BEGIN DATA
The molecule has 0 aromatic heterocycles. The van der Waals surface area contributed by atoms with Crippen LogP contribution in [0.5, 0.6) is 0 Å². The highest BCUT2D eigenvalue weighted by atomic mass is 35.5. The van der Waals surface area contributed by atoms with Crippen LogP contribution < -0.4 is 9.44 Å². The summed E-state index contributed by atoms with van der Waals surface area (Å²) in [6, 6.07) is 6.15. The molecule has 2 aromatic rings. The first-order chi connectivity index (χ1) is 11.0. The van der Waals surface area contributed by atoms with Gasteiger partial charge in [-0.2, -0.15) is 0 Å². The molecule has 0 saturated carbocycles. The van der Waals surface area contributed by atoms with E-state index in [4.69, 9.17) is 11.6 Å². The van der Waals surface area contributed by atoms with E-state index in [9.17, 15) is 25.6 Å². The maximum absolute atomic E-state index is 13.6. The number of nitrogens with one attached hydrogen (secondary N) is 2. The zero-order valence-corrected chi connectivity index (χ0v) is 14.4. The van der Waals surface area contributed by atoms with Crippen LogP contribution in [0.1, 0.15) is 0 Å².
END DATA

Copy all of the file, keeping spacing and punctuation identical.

The molecule has 0 aromatic heterocycles. The van der Waals surface area contributed by atoms with Crippen LogP contribution in [0.5, 0.6) is 0 Å². The highest BCUT2D eigenvalue weighted by atomic mass is 35.5. The van der Waals surface area contributed by atoms with Crippen LogP contribution < -0.4 is 9.44 Å². The summed E-state index contributed by atoms with van der Waals surface area (Å²) in [6, 6.07) is 6.15. The molecule has 2 aromatic rings. The first-order chi connectivity index (χ1) is 11.0. The van der Waals surface area contributed by atoms with Gasteiger partial charge in [-0.2, -0.15) is 0 Å². The molecule has 0 saturated carbocycles. The van der Waals surface area contributed by atoms with E-state index in [4.69, 9.17) is 11.6 Å². The van der Waals surface area contributed by atoms with E-state index in [9.17, 15) is 25.6 Å². The maximum absolute atomic E-state index is 13.6. The number of nitrogens with one attached hydrogen (secondary N) is 2. The zero-order valence-corrected chi connectivity index (χ0v) is 14.4. The van der Waals surface area contributed by atoms with Crippen LogP contribution in [0.1, 0.15) is 0 Å².